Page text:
No, Leee, I didn't think so. I got a few Leghorn birds this past year and really admired those huge combs on the roos, but I KNEW that come spring they are going to be a lot shorter than they were last fall. It's too bad, but that's the way things go where it's cold.

Jennifer

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#8334 - 01/29/03 07:44 AM Re: Freezing Combs
Big Boy Offline
Ruler of the Roost

Registered: 07/17/02
Posts: 845
Loc: Kansas
Yeah, Rob and Leee, you are too right. My Leghorns are kept warm enough that they don't get frost-bite too bad but they still have their points kinda 'rounded-off'. The orpingtons have big combs as well (not as big as Leghorns, of course) but they really don't seem to be as affected as the Mediterranean fowl.

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#8335 - 01/29/03 11:11 AM Re: Freezing Combs
Anonymous
Unregistered


Lee,
I didn't think your post was harsh either. As a matter of fact I was glad to see it.
I have three roos with very large single combs, two the very points have turned black. They do not appear painful (I have touched them and massaged them and the roos don't seem to even blink or mind) I was beginning to feel really bad about not being able to do more for my guys. Your posts helped me to see that they are going to be just fine, with rounded points on their combs.

I have them in a draft free barn with a red 250 watt heat lamp on their water to keep it free of ice. I figured if the birds were really uncomfortable they would sleep near the light. Not so, they do not spend much time at all near the light in the warmest part of the barn. I figure even stupid chickens are smart enough to huddle under the warmth of the light if they are too cold. So I quit worrying.
Thanks for the words of wisdom from those more experienced than I.
Shari

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#8336 - 01/29/03 12:13 PM Re: Freezing Combs
Anonymous
Unregistered


This bout of winter makes one understand why Chanteclers are popular in Canada. I understand they have nearly no wattles and the smallest of pea combs. I think I need to invest!

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#8337 - 01/29/03 12:55 PM Re: Freezing Combs
Anonymous
Unregistered


echo 2- please do not dub adult birds- especially a rosecomb.
i have dubbed only a couple adult fully mature 2 year cocks, and it is a very dangerous thing to do. Each ttime i did it because the bird was weak and or going light, and i wished to save it.
the end of the spike is kinda the outside tissue, but inside these big beefy combs is a large artery that feeds the red royal crown.
in rosecombs there may be more vessels, but th eordinary single comb has a big vessel right in the center of the thickest part of the back base. if you were to cut the thick comb down to the skull then this spot will bleed like a water fountain. this has to be clamped off and it is such a bad location to put a clamp- nothing to hold onto.
when cockrels are dubbed, their combs are so much thinnner they dont bleed in a lifethreatening way- the base is thinner and they havent developed all the supporting tissue that fills in with time. it is not as painful as adult birds either- these shoud have a painkiller NEVER aspirin.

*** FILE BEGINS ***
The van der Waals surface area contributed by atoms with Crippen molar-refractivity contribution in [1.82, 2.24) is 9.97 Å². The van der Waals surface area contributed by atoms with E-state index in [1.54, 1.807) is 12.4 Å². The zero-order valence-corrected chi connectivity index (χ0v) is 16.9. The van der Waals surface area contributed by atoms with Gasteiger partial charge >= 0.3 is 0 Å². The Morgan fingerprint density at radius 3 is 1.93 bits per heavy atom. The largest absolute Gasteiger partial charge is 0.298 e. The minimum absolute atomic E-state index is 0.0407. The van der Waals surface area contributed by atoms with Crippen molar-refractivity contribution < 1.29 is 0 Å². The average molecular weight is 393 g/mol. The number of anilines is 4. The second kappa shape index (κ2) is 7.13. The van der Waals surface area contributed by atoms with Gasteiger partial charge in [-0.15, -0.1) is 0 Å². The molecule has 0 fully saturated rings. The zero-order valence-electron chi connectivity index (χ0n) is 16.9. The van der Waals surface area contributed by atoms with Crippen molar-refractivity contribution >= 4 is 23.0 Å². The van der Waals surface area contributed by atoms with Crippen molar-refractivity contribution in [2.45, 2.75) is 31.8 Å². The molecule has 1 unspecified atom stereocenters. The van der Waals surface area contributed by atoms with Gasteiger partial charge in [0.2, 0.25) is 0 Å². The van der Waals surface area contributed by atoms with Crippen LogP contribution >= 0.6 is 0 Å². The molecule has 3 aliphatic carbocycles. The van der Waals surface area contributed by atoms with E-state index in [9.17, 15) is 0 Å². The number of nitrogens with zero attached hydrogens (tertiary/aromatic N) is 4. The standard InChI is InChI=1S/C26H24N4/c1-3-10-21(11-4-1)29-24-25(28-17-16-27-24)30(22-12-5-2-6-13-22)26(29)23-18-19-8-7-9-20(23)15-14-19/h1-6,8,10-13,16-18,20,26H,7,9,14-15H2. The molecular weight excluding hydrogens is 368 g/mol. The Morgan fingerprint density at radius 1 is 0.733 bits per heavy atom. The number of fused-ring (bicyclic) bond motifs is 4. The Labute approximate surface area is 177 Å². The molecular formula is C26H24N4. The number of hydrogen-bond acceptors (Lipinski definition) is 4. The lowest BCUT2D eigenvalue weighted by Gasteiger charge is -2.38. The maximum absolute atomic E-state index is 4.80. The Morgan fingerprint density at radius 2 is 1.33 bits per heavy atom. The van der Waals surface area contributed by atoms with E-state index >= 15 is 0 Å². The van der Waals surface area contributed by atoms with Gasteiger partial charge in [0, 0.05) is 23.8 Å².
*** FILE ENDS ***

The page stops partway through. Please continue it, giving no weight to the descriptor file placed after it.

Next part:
there is a happy medium, see some commercial broilers/ eggstock roosters and their single combs are dubbed partially, looks like an orange slice sitting on top of the head- only the thinner parts were clipped off. this is to improve the living conditions of the bird(they cant eat out of cage feeders or drink with large combs )
please dont dub- let it come off naturally- there will be less trauma that way.

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#8338 - 12/08/06 07:15 PM Re: Freezing Combs
Anonymous
Unregistered


I almost brought my chicken inside last night because of the cold weather. He has a large comb and I was really worried about him. I looked a lot of stuff up and decided he could take it. The very tips of his comb were purple. He's had little pieces purple before and they've healed in three days. I rubbed lotion and then petroleum jelly into his big comb and wattles for tonight-- he loved the lotion (I do that with or without cold weather) but he hated the petroleum jelly.
My chickens have no heat-- just a metal building and bails of loose straw-- very deep. It is currently 7 degrees. I am not going to worry-- though this is the coldest night we've had here in two years.
I am not going to worry...

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#8339 - 12/08/06 08:22 PM Re: Freezing Combs
Jrsygntbrdr1 Offline
Classroom Professor

Registered: 06/12/05
Posts: 2601
Loc: Arkansas
In the coops to prevent freezing of the combs, I put a heat lamp in the coop to generate some heat. I also close up the coop to keep a minimal amount of heat from escaping. My roosters are my main problem and I take them inside if I see a blackish or even tan coloring on the comb. I warm the comb up with a warm cloth until it is red. Then, I slather the comb with IcyHot to generate the blood circulation to the extremities again. I put Vaseline over the IcyHotted comb. Then I place him back in the coop.